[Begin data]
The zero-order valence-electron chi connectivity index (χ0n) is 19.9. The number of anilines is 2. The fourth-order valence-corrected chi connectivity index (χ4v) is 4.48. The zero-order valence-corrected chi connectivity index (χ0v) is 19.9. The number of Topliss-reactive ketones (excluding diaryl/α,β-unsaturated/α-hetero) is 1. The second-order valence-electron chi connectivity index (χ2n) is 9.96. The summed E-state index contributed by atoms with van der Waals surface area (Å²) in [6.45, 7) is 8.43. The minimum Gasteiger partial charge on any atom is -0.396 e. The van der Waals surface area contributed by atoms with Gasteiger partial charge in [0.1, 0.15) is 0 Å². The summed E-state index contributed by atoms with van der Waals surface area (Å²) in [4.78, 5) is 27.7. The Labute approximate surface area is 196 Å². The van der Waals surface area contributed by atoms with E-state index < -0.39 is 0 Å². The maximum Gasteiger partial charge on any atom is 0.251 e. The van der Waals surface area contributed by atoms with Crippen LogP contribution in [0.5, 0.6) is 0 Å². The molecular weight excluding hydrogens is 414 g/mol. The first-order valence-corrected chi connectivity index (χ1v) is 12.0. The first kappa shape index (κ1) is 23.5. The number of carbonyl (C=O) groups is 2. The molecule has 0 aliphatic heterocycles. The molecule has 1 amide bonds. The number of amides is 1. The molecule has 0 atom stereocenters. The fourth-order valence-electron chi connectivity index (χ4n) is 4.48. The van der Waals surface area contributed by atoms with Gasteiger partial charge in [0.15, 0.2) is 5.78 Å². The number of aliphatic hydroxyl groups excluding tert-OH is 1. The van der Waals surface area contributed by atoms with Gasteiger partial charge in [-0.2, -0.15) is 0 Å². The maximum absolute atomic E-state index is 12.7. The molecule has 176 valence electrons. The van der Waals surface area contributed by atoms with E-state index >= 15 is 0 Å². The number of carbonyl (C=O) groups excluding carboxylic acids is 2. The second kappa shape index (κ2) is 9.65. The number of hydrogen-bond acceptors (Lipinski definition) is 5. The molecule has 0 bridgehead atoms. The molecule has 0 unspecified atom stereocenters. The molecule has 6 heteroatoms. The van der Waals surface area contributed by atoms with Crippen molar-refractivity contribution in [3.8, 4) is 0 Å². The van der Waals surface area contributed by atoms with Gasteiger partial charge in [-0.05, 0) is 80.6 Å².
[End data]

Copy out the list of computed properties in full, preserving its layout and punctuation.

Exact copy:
The zero-order valence-electron chi connectivity index (χ0n) is 19.9. The number of anilines is 2. The fourth-order valence-corrected chi connectivity index (χ4v) is 4.48. The zero-order valence-corrected chi connectivity index (χ0v) is 19.9. The number of Topliss-reactive ketones (excluding diaryl/α,β-unsaturated/α-hetero) is 1. The second-order valence-electron chi connectivity index (χ2n) is 9.96. The summed E-state index contributed by atoms with van der Waals surface area (Å²) in [6.45, 7) is 8.43. The minimum Gasteiger partial charge on any atom is -0.396 e. The van der Waals surface area contributed by atoms with Gasteiger partial charge in [0.1, 0.15) is 0 Å². The summed E-state index contributed by atoms with van der Waals surface area (Å²) in [4.78, 5) is 27.7. The Labute approximate surface area is 196 Å². The van der Waals surface area contributed by atoms with E-state index < -0.39 is 0 Å². The maximum Gasteiger partial charge on any atom is 0.251 e. The van der Waals surface area contributed by atoms with Crippen LogP contribution in [0.5, 0.6) is 0 Å². The molecular weight excluding hydrogens is 414 g/mol. The first-order valence-corrected chi connectivity index (χ1v) is 12.0. The first kappa shape index (κ1) is 23.5. The number of carbonyl (C=O) groups is 2. The molecule has 0 aliphatic heterocycles. The molecule has 1 amide bonds. The number of amides is 1. The molecule has 0 atom stereocenters. The fourth-order valence-electron chi connectivity index (χ4n) is 4.48. The van der Waals surface area contributed by atoms with Gasteiger partial charge in [0.15, 0.2) is 5.78 Å². The number of aliphatic hydroxyl groups excluding tert-OH is 1. The van der Waals surface area contributed by atoms with Gasteiger partial charge in [-0.2, -0.15) is 0 Å². The maximum absolute atomic E-state index is 12.7. The molecule has 176 valence electrons. The van der Waals surface area contributed by atoms with E-state index >= 15 is 0 Å². The number of carbonyl (C=O) groups excluding carboxylic acids is 2. The second kappa shape index (κ2) is 9.65. The number of hydrogen-bond acceptors (Lipinski definition) is 5. The molecule has 0 bridgehead atoms. The molecule has 0 unspecified atom stereocenters. The molecule has 6 heteroatoms. The van der Waals surface area contributed by atoms with Crippen molar-refractivity contribution in [3.8, 4) is 0 Å². The van der Waals surface area contributed by atoms with Gasteiger partial charge in [-0.05, 0) is 80.6 Å².